Cherokee Indian jewelry, as well as every
other aspect of their culture was deeply
affected by the Indian Removal of 1838
After much legal wrangling, President
Jackson ordered troops to enter the Cherokee lands in Tennessee, North and South Carolina, and Alabama to
remove the Cherokee Indians from their homeland.
The United States Army in 1838 and 1839 removed the Cherokee Indians people by force, with the exception of
a few hundred who hid in the mountains of North Carolina-where their descendants still live.
The Cherokee Indian, having resisted longest, suffered most in the process of removal, nearly one-fourth of their
entire population dying on the way. An effort was made to include the Seminole of Florida in the general removal
from the Southeast- this brought on war, which lasted until 1842 and cost the lives of 1,500 American troops and
20,000,000 in military expenses. Its most publicized feature was the capture of the young Seminole chief
Osceola by the American General T. S. Jesup.
When the much-wanted Cherokee Chief Osceola at last set up a conference under a flag of truce, General Jesup
sent an officer to the appointed place, seven or eight miles from St. Augustine, and while the conference was
going on had the conference ground quietly surrounded by a body of troops, who at a signal made Osceola and his
This means of capturing prisoners was used repeatedly by General Jesup against the Seminoles-once with the
inadvertent help of a well-intentioned Cherokee Indian peace delegation. The shocked Cherokee Indian chief John
Ross wrote to the Secretary of War, "1 do hereby most solemnly protest against this unprecedented violation of
that sacred rule ... of treating with all due respect those who had ever presented themselves under a flag of
truce." But, unfortunately, it was the only means that worked.
Wrote General Jesup, "No Seminole proves false to his country, nor has a single instance ever occurred of a
first rate warrior having surrendered." Osceola was captured and died in a military prison three months after his
capture. But the war went on.
Seminole women (as some of the women of the Creek resistance had done) killed their small children to free
themselves to fight beside their men, and the war developed into a game of hide-and-seek in the swamps of the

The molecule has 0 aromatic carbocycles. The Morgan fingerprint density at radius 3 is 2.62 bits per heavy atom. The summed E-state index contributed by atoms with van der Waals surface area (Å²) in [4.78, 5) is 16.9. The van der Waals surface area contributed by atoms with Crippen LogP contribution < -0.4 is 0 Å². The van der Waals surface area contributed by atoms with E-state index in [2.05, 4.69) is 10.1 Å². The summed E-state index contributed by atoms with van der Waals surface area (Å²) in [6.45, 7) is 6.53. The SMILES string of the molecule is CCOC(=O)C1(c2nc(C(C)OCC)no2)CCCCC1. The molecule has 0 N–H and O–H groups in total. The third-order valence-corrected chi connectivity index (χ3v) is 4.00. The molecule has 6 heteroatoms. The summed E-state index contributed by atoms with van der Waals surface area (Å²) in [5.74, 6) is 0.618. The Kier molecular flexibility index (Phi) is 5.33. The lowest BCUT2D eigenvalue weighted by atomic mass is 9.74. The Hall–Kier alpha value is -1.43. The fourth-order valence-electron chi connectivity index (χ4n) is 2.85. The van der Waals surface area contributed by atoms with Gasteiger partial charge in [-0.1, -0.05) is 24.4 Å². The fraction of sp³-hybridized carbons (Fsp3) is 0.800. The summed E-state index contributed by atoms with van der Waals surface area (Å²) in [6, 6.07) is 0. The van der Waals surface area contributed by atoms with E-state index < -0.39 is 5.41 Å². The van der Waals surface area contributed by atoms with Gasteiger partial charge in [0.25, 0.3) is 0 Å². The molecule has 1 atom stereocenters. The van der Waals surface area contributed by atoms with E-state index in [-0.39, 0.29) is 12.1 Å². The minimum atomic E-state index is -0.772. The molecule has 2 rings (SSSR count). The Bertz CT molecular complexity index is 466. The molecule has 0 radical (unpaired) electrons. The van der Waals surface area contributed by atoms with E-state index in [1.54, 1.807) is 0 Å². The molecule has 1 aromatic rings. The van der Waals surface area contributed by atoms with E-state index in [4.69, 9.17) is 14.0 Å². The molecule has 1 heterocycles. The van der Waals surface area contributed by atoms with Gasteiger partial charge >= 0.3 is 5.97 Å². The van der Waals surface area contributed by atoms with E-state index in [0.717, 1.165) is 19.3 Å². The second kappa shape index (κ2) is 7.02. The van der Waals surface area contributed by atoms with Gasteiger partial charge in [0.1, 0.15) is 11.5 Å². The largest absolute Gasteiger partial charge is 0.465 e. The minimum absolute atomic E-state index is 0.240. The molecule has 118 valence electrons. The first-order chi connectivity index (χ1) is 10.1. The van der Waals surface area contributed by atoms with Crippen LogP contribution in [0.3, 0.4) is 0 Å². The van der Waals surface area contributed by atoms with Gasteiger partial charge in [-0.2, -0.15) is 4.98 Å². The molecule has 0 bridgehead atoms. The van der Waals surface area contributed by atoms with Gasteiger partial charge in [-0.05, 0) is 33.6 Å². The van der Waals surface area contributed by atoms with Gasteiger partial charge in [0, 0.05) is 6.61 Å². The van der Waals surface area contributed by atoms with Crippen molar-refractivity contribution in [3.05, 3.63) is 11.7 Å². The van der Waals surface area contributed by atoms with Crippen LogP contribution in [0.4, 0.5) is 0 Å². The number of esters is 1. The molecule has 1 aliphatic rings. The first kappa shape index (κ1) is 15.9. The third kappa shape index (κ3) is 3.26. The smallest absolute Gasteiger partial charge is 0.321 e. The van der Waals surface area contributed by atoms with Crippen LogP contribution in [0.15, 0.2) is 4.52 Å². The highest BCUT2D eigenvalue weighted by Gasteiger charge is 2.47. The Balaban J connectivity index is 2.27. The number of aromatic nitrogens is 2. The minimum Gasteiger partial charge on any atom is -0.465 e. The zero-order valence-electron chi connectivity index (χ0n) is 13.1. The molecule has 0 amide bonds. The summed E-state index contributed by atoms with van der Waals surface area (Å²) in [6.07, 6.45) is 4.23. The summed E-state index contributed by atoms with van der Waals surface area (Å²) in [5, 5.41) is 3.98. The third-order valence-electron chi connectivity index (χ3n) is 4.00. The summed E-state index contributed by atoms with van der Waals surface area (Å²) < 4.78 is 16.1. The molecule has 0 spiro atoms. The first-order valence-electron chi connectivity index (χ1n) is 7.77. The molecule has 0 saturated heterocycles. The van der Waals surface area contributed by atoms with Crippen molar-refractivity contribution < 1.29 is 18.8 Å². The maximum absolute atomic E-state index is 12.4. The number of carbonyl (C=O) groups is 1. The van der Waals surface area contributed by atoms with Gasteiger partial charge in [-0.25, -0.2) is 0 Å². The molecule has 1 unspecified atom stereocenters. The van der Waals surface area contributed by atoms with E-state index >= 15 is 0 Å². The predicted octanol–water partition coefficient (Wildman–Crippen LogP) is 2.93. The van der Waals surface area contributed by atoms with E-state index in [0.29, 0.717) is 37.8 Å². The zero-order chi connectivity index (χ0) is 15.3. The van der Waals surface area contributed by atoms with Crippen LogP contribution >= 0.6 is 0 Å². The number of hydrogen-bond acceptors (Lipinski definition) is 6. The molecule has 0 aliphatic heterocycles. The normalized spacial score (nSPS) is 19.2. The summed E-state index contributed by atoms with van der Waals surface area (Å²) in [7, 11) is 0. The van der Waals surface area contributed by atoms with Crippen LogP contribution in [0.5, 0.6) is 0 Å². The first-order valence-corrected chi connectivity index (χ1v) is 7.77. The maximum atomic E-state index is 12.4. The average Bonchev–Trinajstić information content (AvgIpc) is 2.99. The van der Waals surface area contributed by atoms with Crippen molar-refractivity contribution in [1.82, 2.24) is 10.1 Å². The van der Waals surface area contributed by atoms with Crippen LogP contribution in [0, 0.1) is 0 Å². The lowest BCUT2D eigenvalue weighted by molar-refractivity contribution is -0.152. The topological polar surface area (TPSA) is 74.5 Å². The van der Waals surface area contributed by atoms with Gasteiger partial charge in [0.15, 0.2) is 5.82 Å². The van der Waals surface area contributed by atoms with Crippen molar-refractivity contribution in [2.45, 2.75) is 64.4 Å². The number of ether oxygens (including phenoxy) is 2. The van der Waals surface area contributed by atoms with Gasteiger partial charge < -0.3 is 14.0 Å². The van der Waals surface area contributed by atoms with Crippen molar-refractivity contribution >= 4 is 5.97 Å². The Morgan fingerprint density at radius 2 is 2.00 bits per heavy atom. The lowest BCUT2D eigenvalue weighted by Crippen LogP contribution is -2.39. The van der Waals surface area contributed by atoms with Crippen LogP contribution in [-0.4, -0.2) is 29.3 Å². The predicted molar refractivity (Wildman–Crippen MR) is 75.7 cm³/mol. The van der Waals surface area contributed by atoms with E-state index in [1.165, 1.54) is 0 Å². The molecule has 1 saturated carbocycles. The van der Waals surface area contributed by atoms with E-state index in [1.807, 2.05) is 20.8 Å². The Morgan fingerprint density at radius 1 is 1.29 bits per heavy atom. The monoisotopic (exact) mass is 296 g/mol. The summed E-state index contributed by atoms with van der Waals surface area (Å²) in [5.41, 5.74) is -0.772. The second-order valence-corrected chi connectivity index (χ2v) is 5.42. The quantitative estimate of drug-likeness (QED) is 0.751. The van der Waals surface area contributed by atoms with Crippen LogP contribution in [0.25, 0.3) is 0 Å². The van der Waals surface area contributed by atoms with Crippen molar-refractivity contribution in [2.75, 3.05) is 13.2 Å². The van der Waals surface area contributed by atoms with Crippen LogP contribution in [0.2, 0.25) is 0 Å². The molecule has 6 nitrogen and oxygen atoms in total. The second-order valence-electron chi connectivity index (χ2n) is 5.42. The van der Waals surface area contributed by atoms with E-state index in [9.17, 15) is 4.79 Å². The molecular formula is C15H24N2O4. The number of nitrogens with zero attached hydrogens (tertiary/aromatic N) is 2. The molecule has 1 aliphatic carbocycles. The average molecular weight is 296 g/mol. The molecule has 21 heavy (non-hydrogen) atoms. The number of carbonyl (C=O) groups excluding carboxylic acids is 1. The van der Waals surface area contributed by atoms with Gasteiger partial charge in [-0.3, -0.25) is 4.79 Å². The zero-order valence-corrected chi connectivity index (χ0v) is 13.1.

Florida Everglades; obviously it could never be won by either side.
Peace was finally made on quite honorable terms worked out by Army Colonel Ethan Allen Hitchcock, who during
the war wrote, "Five years ago I came [to Florida] as a volunteer, willingly making every effort in my power to be
of service in punishing as I thought, the Indians. I now come, with the persuasion that the Indians have been
wronged .... "
Most of the Seminole moved west to Indian Territory but several bands remained in the region of the Everglades
and are still there, having resisted, down through the decades, inducements to emigrate such as have seldom been
offered to any other tribe.
Cherokee Indians who had made possible the Horseshoe Bend victory that had launched General Jackson's
national career, came off no better in the removal than the ancient hostiles. Ex-hostiles such as Menewa, who
had become steadfast American allies (Menewa adopted the army uniform of an American general), fared no
better than the implacable anti Americans who remained implacable.
Those who believe that Indians don't cry haven't looked over the official reports of the Great Removal. They are
still crying about the loss of their homeland.
So, the Indian nations were gone from their warm and charming land in the Southeast. But something more had
happened than the mere uprooting of 50,000 or so people from their homes.
The frontier spirit had clearly paraded the black horse of its evils coupled to the white horse of its virtues.
Natural resources-in this case, people had been merrily exploited in an open conspiracy involving the President of
the United States and large portions of the population.
Young America, in short, had been told a most effective bedtime story of crime without punishment. The nation,
in short, had been exposed to quite a spectacle of dirty business, and it is reasonable to suppose the sinuous
folds of the young American mind had picked up a new wrinkle or two.
The Cherokee Indian resilience helped them to rebuild a new homeland in Indian Territory, now part of Oklahoma.
They built schools, homes, churches, a new Cherokee Indian government, but they still remember the "Trail of
Tears." Copyright 2010
Conley, R. J. The Cherokee Nation: A History. 2008.
Ehle, J. Trail of Tears: The Rise and Fall of the Cherokee Nation. 1997.
Finger, J. R. Eastern Band Of Cherokees: 1819-1900.1984.